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Saturday, August 23, 2014

Fifties Originals: Author Day on Beat Street

Poodle skirts. Grease and Happy Days, Elvis,Ann Margaret in Bye, Bye, Birdie.
These are all the things we’re supposed to think of when we think about the 1950s. Beat culture, if you judge it by TV shows and movies, is usually so goofy you can’t t tell what it is or isn’t. And the waters of suburban America during the 1950s seemed as smooth and untroubled as glass. All the TV shows of the era said so;
 Leave it to Beaver, Father Knows Best. Even movies like The Wild One, which were meant to showcase rebellion, seem so innocent when you watch them now.

But the fifties were a much more interesting (and layered) decade than they were made out to be. Readng Beat poets like Gregory Corso made me realize what a huge influence they had on the artists of the 1960s and even now. I also think the antiwar protests of the sixties and seventies may well have been inspired by campaigns like the Ban the Bomb marches in the 1950s and by activists like César Chavez, who might have been influenced by people like Mahatma Gandhi.
While writing The Beat on Ruby’s Street, I wanted to connect my characters with some of the more complex people and situations in the 1950s and explore the impressions they made on characters’ lives. Ruby and Manuela may not have known much about Gandhi and César Chavez, but they knew both men were using non-violent protests to start changing things, one step at a time. Their protests inspired Ruby and Manuela to stand up for themselves; take risks; and do things I don’t think either one of them would have had the strength to do alone.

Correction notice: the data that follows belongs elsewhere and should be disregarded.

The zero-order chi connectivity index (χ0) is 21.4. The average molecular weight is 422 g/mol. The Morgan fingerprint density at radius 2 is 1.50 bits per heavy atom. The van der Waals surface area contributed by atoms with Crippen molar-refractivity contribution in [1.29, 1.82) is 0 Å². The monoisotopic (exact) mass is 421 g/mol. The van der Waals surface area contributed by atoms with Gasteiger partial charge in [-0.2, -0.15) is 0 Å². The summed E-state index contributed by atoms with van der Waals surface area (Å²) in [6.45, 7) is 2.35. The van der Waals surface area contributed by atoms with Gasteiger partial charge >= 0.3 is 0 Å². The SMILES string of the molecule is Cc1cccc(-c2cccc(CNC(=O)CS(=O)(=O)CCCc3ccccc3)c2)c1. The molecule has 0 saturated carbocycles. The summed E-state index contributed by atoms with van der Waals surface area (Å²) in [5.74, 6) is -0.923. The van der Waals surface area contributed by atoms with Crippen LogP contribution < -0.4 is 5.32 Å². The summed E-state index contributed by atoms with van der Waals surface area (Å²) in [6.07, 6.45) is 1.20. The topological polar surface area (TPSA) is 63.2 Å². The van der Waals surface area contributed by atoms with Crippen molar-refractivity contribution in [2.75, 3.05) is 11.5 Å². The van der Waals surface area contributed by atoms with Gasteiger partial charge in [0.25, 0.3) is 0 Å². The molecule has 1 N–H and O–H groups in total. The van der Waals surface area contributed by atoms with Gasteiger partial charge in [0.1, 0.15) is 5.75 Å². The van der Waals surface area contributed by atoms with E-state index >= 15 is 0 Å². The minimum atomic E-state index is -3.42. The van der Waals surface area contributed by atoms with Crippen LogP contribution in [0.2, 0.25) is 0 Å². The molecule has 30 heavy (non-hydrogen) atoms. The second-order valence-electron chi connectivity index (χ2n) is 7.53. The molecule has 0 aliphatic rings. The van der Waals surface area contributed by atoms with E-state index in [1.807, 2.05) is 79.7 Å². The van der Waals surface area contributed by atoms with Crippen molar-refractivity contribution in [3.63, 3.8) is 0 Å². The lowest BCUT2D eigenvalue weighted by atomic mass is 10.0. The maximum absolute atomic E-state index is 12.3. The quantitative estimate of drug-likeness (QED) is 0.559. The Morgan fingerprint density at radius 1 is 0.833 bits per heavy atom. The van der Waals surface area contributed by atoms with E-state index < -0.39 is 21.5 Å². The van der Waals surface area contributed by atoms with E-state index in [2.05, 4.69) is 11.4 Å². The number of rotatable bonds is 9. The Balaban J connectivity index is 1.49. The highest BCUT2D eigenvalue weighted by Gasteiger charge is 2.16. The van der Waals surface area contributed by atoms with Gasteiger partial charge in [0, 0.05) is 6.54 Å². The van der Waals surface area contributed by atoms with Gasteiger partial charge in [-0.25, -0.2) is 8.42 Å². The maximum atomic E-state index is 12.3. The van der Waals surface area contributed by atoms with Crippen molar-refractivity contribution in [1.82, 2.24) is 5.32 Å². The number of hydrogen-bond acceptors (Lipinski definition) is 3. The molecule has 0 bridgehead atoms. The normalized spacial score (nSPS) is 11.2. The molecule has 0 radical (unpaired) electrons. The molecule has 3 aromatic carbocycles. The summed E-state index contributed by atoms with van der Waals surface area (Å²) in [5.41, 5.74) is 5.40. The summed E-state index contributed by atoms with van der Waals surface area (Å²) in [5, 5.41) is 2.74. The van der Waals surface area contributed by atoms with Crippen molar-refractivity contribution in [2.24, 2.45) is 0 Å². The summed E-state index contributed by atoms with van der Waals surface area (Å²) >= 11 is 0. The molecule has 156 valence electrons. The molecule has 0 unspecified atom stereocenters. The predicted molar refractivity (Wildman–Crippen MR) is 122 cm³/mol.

What does it get them? At first, both Ruby and Manuela do seem to get what they want; later, not so much. I think that must have been the same for Chavez and Gandhi. Chavez was a community organizer in the 1950s and later founded the National Farm Workers Association. The union joined with the Agricultural Workers Organizing Committee and started a strike against grape growers in California in 1965. Strikes and boycotts went on for years as Chavez battled for improved labor conditions. He went on numerous hunger strikes over the years to draw attention to his cause.
While it is believed the hunger strikes he endured contributed to Chavez’s death, the union he founded did make gains and win some victories. At the same time, he would probably say that he lost almost as many battles as he won; and, more importantly, that he didn’t expect to win, but wanted to inspire other people to continue what he started. I like to think he inspired people like Ruby and Manuela, too.
None of this is to say I don’t like poodle skirts, Grease or Elvis. (In fact, I found a poodle skirt in a vintage store last week and brought it home). And yes, Elvis was part of a rebellion against convention and all that. But if someone tries to tell you that’s all the fifties were about, you might want to take a closer look. I know a lot of people who say 1968 was the year that changed the world. But a lot of that really started in 1958—and before.
Note: This post was originally published at bookloverplace.com.